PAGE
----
Gupta, P, Christopher, SA (2008). An evaluation of Terra-MODIS sampling for monthly and annual particulate matter air quality assessment over the Southeastern United States. ATMOSPHERIC ENVIRONMENT, 42(26), 6465-6471.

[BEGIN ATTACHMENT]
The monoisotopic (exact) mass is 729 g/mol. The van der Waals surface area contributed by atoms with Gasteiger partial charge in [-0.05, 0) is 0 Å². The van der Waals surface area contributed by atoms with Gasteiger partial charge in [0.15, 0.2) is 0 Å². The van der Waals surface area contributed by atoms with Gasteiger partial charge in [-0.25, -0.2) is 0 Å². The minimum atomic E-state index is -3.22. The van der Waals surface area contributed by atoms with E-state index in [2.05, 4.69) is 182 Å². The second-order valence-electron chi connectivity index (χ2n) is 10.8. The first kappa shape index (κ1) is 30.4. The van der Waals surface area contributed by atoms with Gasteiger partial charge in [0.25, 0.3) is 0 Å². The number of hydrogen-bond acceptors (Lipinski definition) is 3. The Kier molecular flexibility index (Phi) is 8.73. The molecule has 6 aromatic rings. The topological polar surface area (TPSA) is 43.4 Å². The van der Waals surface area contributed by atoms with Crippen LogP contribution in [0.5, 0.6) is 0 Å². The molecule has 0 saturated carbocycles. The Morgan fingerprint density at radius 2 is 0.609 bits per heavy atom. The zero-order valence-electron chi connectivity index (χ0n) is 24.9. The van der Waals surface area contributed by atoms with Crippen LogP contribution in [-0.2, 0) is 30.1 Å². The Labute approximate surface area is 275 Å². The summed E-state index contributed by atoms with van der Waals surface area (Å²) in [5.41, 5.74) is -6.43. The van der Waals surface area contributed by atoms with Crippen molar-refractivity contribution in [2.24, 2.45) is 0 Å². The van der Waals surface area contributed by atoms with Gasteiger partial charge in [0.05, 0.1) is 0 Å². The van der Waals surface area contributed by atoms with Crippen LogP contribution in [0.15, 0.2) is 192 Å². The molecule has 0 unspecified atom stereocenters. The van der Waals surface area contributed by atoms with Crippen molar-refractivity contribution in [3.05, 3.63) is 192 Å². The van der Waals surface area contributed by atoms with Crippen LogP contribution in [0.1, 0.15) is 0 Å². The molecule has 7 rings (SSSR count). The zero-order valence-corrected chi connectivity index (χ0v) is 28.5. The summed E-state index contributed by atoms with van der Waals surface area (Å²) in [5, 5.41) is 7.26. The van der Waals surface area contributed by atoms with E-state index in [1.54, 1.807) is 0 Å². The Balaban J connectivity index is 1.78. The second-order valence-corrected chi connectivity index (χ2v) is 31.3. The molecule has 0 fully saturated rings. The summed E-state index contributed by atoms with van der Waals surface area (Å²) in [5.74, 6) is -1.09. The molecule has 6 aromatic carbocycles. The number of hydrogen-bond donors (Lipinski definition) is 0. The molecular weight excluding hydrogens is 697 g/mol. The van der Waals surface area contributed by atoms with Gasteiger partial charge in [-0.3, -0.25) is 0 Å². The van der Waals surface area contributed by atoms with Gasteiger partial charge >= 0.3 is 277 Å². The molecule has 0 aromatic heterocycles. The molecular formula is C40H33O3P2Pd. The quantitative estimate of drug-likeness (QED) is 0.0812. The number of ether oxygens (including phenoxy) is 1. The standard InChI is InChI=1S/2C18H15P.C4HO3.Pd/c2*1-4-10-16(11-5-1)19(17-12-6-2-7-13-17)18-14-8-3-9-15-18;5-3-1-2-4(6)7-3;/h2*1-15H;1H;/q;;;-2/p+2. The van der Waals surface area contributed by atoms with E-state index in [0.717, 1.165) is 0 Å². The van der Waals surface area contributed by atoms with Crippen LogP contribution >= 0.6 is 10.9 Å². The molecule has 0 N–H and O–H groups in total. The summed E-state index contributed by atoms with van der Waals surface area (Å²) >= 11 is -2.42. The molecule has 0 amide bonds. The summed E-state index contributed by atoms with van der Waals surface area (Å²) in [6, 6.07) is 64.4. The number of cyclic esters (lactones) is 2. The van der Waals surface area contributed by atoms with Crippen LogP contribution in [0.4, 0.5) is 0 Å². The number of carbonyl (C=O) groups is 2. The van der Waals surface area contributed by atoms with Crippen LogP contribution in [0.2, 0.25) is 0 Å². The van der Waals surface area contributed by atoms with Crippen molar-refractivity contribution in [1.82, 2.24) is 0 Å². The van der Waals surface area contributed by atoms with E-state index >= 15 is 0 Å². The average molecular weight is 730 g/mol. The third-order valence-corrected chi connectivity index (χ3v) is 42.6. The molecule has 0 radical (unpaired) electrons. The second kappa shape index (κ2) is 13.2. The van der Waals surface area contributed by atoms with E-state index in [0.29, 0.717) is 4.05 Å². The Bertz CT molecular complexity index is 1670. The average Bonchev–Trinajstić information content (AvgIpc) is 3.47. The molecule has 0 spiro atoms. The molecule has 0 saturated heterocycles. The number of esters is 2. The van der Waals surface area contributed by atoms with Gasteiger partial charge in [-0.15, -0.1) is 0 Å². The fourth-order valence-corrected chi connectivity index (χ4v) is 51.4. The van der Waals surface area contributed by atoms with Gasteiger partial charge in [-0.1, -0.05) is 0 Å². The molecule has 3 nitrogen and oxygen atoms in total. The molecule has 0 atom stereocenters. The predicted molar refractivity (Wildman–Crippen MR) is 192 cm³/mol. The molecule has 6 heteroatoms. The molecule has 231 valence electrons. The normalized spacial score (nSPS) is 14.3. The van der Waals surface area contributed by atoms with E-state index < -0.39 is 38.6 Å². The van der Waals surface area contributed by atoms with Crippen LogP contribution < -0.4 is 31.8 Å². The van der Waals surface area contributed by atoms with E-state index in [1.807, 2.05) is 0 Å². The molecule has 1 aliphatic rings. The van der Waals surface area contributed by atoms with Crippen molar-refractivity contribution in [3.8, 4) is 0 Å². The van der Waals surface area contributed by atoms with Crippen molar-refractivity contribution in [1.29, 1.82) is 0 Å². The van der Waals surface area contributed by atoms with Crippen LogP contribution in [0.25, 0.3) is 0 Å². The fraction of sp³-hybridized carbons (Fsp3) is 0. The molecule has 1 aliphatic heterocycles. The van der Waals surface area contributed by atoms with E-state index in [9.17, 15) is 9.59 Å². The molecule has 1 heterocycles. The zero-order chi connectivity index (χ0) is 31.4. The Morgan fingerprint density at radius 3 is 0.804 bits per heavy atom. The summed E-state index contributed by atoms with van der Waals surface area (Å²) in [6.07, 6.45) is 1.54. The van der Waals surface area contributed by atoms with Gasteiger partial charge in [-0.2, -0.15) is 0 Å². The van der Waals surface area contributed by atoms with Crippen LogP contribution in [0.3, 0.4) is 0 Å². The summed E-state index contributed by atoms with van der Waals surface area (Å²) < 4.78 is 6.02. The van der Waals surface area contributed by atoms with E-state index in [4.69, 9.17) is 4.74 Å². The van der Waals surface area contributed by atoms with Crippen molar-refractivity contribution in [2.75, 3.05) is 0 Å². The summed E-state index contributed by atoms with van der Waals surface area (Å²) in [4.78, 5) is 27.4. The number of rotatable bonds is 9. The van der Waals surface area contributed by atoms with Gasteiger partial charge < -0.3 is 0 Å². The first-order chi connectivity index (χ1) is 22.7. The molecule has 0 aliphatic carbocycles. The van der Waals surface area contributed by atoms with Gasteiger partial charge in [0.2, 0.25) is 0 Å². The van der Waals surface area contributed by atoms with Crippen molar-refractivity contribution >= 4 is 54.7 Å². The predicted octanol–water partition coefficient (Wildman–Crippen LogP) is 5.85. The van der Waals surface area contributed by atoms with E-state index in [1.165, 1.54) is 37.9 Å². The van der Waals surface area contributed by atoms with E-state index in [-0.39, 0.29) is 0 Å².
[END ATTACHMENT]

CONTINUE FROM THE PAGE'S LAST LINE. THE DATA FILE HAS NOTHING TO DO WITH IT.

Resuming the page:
Although satellites provide reliable and repeated measurements on a global basis, particulate matter air quality information can be derived from satellites only when clouds are absent and when surface conditions are favorable. However, ground measurements provide particulate matter information irrespective of cloud cover and surface conditions. Therefore there could be a sampling bias when using satellite data for air quality research. To examine this issue, we calculate particulate matter (PM2.5) mass concentration from daily ground-based measurements (ALLPM) on monthly to yearly time scales and compare these against the same ground measurements for only those days when satellite data is available (SATPM). To accomplish this, we use six years of PM2.5 mass concentration data from 38 stations along with Terra-MODIS satellite data over the Southeastern United States. Our results indicate that satellite data are generally available less than 50% of the time over these locations, although the interregional variability of data availability is between 32% and 57%. However, the mean differences between the ALLPM and SATPM, over monthly to yearly time scales over the Southeastern United States, is less than 2 mu gm(-3) indicating that low sampling from satellites due to cloud cover and other reasons is not a major problem for studies that require long term PM2.5 data sets. These results have important implications for satellite studies especially over areas where ground-based measurements are not available. (C) 2008 Elsevier Ltd. All rights reserved.